Header Definitions

0x00 0x04 0x08 0x0c
0x0000 ATTR offset id 0 num attr 4

The table above shows the header entry for the attribute block. The first four bytes are the magic number. The second four bytes are the offset to the block. The third offset is the id of the attribute block, which should always be zero. And the last four bytes of the header definition should be the int 4, until new attributes are added into the definition. The attrbute block defines optional attributes than are used global across the model. If this block is not defined, then no optional values will be read, specifically meaning that vertices will not include weights, and triangles will only consist of indices without any uv, vertex normals or vertex colors.

Block Definition

0x00 0x04 0x08 0x0c
0x0000 ATTR len VWGT bool
0x0010 UVCT int VNRM bool
0x0020 VCLR bool

The table above gives the layout for the body of the attribute block. The block starts with the magic number of the block, which is ATTR, followed by the length of the data defined in the block.

Currently the attributes defined in this block are as follows.

  • VWGT - "Vertex Weights" defines if skin indices and skin weights are included in the vertex list or not. 0 for no, 1 for yes.
  • UVCT - "UV Count" defines the number of uv's defined in each face triangle. Currently the only values recognized by the importer and exporter are 0 and 1, but more uv values maybe added in the future, though they might be defined as "MAP" definitions. More research needs to be done in this area. Though if map is used this property will be switched from a UV to a boolean and defined as MAPT.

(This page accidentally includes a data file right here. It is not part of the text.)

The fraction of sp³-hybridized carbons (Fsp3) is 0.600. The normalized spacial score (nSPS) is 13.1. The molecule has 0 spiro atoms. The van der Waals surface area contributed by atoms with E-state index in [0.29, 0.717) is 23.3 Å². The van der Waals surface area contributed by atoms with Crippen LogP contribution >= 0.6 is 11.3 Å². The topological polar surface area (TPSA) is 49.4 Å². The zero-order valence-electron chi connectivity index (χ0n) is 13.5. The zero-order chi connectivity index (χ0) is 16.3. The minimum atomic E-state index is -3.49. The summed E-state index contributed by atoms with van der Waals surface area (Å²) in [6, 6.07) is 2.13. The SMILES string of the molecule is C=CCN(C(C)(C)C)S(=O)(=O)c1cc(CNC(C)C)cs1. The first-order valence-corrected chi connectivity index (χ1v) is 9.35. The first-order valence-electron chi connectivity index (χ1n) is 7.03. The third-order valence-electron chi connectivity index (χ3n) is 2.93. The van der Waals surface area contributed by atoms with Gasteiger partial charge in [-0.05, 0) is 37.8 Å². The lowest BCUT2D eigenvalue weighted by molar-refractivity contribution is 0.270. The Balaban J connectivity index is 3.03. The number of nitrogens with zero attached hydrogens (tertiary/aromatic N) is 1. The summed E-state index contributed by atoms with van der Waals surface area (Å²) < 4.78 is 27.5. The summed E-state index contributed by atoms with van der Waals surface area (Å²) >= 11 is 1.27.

• VNRM - "Vertex Normals" definses if normals are attached to the face definition or not. Normals are defined as x, y, z float values between 0.0 and 1.0.
  • VCLR - "Vertex Colors" defines if colors are attached to the face definition or not. Colors are defines as r, b, g, float values between 0.0 and 1.0.
  • Open Issues

    Right now I'm debating the following issues for this section.

  • Do I need to define vertex weights in this section, or can i assume that vertex weights must be pressent in the vertex list. Or do I require the attribute to be set as a form of possitive confirmation?